Pizza Dough

8 Jun

wpid-wp-1423440205152.jpegA friend asked me for my pizza dough making secrets. I am not sure I have any secrets, as such. I have been making pizza for my family for a while now. I am happy to share what I’ve learned over the last several months.

First, the recipe I use is pretty simply, from AllRecipes.com. This recipe doesn’t call for proofing the yeast. The only change I make is to use half and half white and what flour.

I do a few specific things when I make the dough. I don’t know if they help, or not, but I am pleased with the results.

I mix all the dry ingredients thoroughly with a fork. Then I add the oil and mix that before pouring the warm water in. I knead the dough a little longer, between 8 and 10 minutes. I let the dough rise in covered, oiled bowls.

When the dough has risen, I’ll punch it down once. A quick tap on the surface will cause the dough to deflate, then I’ll scoop out the dough and basically toss it back into the bowl with a little force a few times. I give it a few minutes for a second rise. Doing this seems to make the dough a bit more elastic when I start to work it to go into the pan.

When I don’t prepare the dough in this way, I find it can be tough to stretch out in the pan. It may snag on the hot pan, despite the corn flour coating, resulting in thin spots. Sauce can then sometimes leak out of the thin spots. The acid in the tomato sauce can weaken the cast iron pan’s seasoning. Seasoning is what lets the pan release the food. Thin spots, especially with new pans, can create a sort of downward spiral that though still delicious, is a mess.

My friend asked specifically for help with dough that won’t rise. I haven’t really had this problem. I get yeast in a jar rather than a packet. I’ve found it is usually perfectly fresh. I do proof the same yeast for another recipe, for bread, and have never had a problem. I keep it refrigerated to ensure freshness. Making several pizza pies a week and a batch of bread every other week, I don’t think my yeast has a chance to go stale.

I think the extended kneading helps. I seem to recall hearing or reading somewhere that kneading is both about developing gluten so the dough stretches and adding energy to help the yeast do its job. I’ve had good success helping a slow rise by adding a little heat. Putting the dough on a pre-heating oven is usually enough. Take care, adding heat can also dry the dough, making it harder to work later.

I start working the dough for the pan by making a sort of almost doughnut, thin in the center and thick at the edge. I’ll work the dough, hand over hand, flattening and stretching it from the center out. Gravity works well enough to just pull the dough on its own initially. At a certain size, I can continue to rotate but flipping it from hand to hand, spreading my fingers to continue to gently expand the dough. Lately, I’ve even given it a few tentative tosses. Usually the shape is too lopsided for me to toss it more than once or twice.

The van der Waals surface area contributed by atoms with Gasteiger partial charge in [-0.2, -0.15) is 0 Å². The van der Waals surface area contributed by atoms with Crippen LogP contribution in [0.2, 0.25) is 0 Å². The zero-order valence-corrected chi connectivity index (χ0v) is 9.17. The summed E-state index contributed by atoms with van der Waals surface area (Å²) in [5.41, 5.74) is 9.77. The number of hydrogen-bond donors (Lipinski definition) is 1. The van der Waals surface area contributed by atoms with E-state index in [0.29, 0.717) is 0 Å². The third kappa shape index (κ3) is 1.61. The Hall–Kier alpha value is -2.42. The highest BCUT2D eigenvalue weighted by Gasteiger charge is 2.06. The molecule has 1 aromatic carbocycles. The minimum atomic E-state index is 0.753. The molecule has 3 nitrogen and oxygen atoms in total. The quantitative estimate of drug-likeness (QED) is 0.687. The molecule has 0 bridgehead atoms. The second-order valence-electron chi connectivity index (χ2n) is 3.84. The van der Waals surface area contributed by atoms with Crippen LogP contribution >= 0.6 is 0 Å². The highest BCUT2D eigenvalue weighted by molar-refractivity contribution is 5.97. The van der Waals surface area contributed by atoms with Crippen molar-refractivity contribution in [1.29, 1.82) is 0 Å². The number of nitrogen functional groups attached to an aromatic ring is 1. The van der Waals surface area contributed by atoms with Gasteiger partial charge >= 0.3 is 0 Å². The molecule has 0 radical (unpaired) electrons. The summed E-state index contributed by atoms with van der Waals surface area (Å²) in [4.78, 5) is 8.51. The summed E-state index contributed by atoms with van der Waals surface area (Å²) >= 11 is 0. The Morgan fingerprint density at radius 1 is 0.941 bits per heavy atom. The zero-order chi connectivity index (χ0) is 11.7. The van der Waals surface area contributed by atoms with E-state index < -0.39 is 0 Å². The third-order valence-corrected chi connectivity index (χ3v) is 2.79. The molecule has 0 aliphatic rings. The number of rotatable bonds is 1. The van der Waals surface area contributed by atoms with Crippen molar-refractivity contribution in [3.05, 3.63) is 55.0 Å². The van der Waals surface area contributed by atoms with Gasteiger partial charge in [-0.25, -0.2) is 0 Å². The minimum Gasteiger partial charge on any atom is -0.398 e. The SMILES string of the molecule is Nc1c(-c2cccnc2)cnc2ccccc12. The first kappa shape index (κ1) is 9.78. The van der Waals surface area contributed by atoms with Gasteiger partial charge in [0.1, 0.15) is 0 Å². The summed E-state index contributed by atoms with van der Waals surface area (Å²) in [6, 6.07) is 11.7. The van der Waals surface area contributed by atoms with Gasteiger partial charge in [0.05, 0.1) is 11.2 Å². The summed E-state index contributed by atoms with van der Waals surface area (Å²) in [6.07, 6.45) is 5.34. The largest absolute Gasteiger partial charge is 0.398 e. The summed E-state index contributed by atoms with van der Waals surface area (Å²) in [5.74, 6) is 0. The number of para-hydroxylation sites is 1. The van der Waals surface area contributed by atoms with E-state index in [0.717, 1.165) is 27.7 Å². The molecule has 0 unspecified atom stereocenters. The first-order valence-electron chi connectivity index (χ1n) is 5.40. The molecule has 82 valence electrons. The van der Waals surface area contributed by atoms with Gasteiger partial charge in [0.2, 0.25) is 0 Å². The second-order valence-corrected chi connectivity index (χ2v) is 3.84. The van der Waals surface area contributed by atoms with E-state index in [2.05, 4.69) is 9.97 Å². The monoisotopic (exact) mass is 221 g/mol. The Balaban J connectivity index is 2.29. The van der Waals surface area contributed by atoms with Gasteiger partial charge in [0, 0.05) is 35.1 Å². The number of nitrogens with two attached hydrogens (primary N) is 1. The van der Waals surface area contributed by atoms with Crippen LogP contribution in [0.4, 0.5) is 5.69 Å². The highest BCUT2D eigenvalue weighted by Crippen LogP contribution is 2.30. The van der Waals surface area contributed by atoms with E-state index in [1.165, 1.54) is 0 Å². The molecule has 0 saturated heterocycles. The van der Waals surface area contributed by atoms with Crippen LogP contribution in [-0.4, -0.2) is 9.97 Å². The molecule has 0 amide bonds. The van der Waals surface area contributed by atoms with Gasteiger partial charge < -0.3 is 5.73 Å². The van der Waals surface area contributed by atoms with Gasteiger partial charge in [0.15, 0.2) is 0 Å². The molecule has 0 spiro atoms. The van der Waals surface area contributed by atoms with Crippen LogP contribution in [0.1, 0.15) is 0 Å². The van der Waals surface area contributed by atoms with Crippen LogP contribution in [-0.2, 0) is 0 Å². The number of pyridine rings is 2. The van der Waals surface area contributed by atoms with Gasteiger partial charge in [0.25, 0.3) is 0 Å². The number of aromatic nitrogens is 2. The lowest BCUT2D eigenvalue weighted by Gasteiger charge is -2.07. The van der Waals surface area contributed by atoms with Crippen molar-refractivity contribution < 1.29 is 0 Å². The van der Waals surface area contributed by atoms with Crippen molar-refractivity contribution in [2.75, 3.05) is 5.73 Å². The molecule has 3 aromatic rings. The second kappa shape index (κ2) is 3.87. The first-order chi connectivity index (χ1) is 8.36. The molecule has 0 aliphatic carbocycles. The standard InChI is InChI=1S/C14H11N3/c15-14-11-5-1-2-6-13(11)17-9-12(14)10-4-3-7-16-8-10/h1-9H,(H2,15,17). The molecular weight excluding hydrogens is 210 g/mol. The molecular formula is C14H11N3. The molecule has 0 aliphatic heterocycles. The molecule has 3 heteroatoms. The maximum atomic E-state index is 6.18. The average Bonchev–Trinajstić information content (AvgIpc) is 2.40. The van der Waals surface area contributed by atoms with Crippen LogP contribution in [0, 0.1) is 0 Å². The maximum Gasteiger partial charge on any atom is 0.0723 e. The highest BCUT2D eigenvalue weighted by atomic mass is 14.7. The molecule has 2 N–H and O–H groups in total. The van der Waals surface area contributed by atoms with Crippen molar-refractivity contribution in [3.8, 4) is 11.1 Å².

Once on the pan, I continue to work the dough from the center out. I’ll usually use both hands, just gently pressing and stretching the dough out to the edges. Take care to avoid over working the dough. You don’t want thin spots, as noted above. If you do tear the dough a bit, if you catch it when small, you can pinch it back to together. This only works if you aren’t over zealous when spreading the dough.

I use some really nice cast iron pans from Lodge. I pre-heat them and that actually seems to make a huge difference in terms of the crust ending up chewy but firm. I can feel the dough starting to bake as I work it on the hot pan. This can help keep it from sticking and seems to encourage the dough to spread even better. Take care not to take too long spreading the dough if you use a pre-heated stone or pan. The dough can actually get too soft, if you do, and tear more easily.

Once the dough is spread out, top as you like. I use a pretty nice canned sauce and a healthy amount of cheese. I’ve have recently dialed the cheese back a bit. Too much seems to trap moisture in the baking dough resulting in a slightly soggier pie. Since I par-bake, freeze and then finish the pizzas later, the trapped water can prevent the re-heating from fully finishing the pie.

Hope that helps! This is just what works for me but if anyone else more experienced with making pizza dough has tips and experiences, I’d love to hear them.

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